The thing is, I didn’t want to jump for a Bismuth (Ortho)vanadate (PY184, or Pigment Yellow 184) even though it was a direct replacement, because of its potential to irritate basically everything (skin, eyes, nose/sinuses, lungs — which is, basically, everything that might come into contact with it, unless you’re eating your paint). If I had been strictly after replacing what I had (an old Liquitex Professional Heavy Body Cadmium Yellow Light [?] Hue: it’s no longer being sold under this name [Liquitex now has a “Cadmium-Free” line as versus “Cadmium Hue(s)”]), I would have gotten a PY184 pigment…but I’ll give the less-toxic option a try, first. (The “Cadmium-Free” Liquitex Professional Heavy Body paints have proprietary formulas…so with the replacement for Cadmium Yellow Light, I really didn’t know what was in it, or if it was even less toxic than cadmium: this is the reason I left it.)

The thorn here is that Bismuth Vanadate paint, as Golden calls it — at least in acrylics — seems to mix really well for a yellow, especially when I get into trying to mix greens and brighten earth tones. It’s opaque, and it’s a really lovely color. I hardly ever use the term “lovely”.

I think the last time I used that term was in watercolors, with M. Graham & Co.’s Ultramarine Violet Deep…which reminded me of the color of fringed gentians. (Then I looked up fringed gentians online and saw they were a different color than I recalled.) Ultramarine Violet Deep (PV15) is a much more delicate version of violet than my standard of Dioxazine Violet (PV23), the latter of which can easily overpower a mixture. I took a chance on the Ultramarine Violet (there were no especial indications of what color it actually was, at the store), and was pleasantly surprised. I suppose M. Graham & Co. knows that their quality is so high that they don’t, actually, have to advertise.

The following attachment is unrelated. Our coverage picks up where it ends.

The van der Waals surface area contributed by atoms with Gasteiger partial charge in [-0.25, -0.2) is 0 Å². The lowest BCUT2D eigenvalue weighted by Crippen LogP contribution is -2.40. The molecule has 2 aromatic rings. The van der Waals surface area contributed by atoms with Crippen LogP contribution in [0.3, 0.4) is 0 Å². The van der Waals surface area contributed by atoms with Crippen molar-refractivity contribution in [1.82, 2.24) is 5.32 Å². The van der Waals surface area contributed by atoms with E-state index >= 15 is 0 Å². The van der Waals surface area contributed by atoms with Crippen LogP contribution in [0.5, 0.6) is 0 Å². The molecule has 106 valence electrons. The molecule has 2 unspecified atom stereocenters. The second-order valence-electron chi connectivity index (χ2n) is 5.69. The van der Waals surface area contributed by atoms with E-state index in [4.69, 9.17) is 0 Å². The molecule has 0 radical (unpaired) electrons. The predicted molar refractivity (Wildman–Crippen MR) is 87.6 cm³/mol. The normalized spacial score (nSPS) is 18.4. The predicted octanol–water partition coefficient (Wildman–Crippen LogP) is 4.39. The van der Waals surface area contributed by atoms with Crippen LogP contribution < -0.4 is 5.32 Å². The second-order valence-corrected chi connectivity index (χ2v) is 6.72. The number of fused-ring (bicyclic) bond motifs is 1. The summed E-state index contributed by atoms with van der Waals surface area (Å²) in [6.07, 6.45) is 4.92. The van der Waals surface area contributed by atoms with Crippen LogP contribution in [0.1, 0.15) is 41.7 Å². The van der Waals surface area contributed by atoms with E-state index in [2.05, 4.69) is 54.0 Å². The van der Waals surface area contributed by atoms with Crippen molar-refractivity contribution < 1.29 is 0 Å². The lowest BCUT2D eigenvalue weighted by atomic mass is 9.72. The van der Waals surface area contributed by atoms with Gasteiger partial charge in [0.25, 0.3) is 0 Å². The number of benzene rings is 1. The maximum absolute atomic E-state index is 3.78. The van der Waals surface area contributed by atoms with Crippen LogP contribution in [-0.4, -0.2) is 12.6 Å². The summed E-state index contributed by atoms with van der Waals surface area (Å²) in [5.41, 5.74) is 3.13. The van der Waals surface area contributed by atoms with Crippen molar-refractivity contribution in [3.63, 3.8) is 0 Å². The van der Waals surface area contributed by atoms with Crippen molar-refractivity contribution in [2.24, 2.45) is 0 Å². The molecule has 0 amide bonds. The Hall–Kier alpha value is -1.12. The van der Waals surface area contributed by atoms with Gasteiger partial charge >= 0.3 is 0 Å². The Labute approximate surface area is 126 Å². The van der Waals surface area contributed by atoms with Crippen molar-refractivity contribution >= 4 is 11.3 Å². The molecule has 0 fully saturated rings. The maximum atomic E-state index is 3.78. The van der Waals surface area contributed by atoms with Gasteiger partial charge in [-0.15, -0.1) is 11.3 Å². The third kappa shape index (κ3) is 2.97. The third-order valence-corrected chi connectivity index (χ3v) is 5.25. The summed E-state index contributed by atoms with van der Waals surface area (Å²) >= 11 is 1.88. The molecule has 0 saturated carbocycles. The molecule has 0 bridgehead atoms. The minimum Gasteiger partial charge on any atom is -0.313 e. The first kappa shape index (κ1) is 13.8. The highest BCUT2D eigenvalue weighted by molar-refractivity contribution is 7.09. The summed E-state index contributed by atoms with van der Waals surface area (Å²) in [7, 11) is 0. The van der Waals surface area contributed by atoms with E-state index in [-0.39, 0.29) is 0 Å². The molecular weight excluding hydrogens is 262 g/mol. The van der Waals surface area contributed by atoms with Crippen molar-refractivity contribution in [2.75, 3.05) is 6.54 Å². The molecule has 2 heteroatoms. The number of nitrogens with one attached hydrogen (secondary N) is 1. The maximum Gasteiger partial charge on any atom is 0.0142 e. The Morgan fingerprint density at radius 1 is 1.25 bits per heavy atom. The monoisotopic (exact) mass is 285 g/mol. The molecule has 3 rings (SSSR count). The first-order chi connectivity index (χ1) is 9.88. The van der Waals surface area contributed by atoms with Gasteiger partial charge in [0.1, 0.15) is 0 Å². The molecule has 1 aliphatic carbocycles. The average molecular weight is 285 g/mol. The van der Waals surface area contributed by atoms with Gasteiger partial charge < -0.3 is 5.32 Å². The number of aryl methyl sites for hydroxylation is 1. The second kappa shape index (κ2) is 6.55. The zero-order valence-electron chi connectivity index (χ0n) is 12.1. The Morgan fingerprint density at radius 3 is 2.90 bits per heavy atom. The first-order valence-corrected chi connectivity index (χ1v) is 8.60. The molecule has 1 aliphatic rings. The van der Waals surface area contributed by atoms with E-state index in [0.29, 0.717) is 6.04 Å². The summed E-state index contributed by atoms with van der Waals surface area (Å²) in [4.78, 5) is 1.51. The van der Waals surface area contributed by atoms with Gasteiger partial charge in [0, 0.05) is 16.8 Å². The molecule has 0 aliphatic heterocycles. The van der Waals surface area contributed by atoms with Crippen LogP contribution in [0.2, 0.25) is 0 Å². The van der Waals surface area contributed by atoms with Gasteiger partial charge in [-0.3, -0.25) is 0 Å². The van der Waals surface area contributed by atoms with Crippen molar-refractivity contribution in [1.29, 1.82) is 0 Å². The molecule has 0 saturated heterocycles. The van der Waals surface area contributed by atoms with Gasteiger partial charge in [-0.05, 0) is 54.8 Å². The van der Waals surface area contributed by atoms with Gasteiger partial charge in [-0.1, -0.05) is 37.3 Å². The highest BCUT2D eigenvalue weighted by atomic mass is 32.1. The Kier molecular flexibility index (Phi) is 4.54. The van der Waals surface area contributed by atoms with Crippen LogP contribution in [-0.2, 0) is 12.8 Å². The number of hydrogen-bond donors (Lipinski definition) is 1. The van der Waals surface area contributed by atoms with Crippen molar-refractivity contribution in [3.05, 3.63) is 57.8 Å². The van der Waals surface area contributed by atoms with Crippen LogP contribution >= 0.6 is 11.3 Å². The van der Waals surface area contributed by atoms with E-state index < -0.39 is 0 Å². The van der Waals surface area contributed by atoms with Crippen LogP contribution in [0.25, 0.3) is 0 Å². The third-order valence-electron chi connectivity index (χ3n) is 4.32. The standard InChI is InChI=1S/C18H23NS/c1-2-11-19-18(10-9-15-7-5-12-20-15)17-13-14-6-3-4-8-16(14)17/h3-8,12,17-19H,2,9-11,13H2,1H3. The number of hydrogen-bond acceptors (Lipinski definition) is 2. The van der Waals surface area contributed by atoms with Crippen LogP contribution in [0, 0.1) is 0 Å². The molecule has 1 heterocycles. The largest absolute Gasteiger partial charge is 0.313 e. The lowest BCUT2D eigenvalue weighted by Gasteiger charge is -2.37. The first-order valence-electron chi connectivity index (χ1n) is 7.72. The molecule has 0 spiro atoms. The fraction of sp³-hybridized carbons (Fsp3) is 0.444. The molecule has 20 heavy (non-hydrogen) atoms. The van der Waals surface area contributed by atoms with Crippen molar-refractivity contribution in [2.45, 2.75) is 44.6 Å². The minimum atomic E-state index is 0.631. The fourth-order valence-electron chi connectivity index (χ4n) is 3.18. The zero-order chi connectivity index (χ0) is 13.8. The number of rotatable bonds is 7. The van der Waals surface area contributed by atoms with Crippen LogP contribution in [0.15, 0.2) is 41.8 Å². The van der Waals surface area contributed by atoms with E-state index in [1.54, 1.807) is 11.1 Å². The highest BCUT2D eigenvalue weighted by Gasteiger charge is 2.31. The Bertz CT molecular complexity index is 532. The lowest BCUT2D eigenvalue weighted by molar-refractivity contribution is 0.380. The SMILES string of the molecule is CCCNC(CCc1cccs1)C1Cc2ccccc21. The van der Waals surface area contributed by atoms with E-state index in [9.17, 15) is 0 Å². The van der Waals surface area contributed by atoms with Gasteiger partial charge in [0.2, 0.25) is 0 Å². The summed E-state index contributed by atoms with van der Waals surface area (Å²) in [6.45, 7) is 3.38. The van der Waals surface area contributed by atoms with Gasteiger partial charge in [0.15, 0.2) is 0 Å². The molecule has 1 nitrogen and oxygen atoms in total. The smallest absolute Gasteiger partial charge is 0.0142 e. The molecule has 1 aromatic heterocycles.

Anyhow, it’s a pain to try and mix realistic greens — a lot of yellow pigments are either transparent, or poorly-tinting, or toxic. With acrylics, it’s even difficult, unless you start with a convenience mixture and/or use some of the paints that look super ugly on their own, but work miracles in mixes and glazes (like Winsor & Newton’s Green Gold watercolor, which is comparable to Daniel Smith’s Rich Green Gold watercolor, both containing PY129: which looks, to my eye, pretty bad by itself — but it punches up the yellow content in a blue or green considerably, while adding relatively little to dilute the vibrancy of the resulting green). This last time around, I did get a Green Gold in acrylics. We’ll see where that leads.

I’m also finally trying out a Hooker’s Green Permanent Hue this time in acrylics. No more beating around the bush. Just go for the classic: it’s a classic for a reason, and it isn’t toxic, this time. No drawbacks.

I’m also fortunate that my family is encouraging me on the art front. I’ve reached the point of realizing that painting isn’t just about reproducing 3-D space on a 2-D surface; it’s also about realizing an external version of an internal vision. That latter part was something that we never got into, in my classes. I wish we had — I might have tried harder to hang in there with my practice, after I had other pressures on my time.

I’m thankful that I have the time and support to be able to pursue this. And, I’m apparently good at it. I haven’t posted any images here yet because I at least initially intended this blog to be more about books and libraries: this is why it has the layout it does, at the moment. Nice typography can go a long way towards readability…and I don’t, at this point, have an image-heavy blog; I have a text-heavy one.

Though, you know, with a name like “kodecy”, it kind of begs the angle of sequential art…(the name is derived from, “codice,” which is Spanish for “codex,” or an ancient manuscript [these were often illustrated]).

But I might look into other options in the future, as regards the CSS and Web Design. Not that I love taking pictures, but people love seeing pictures, so there’s that…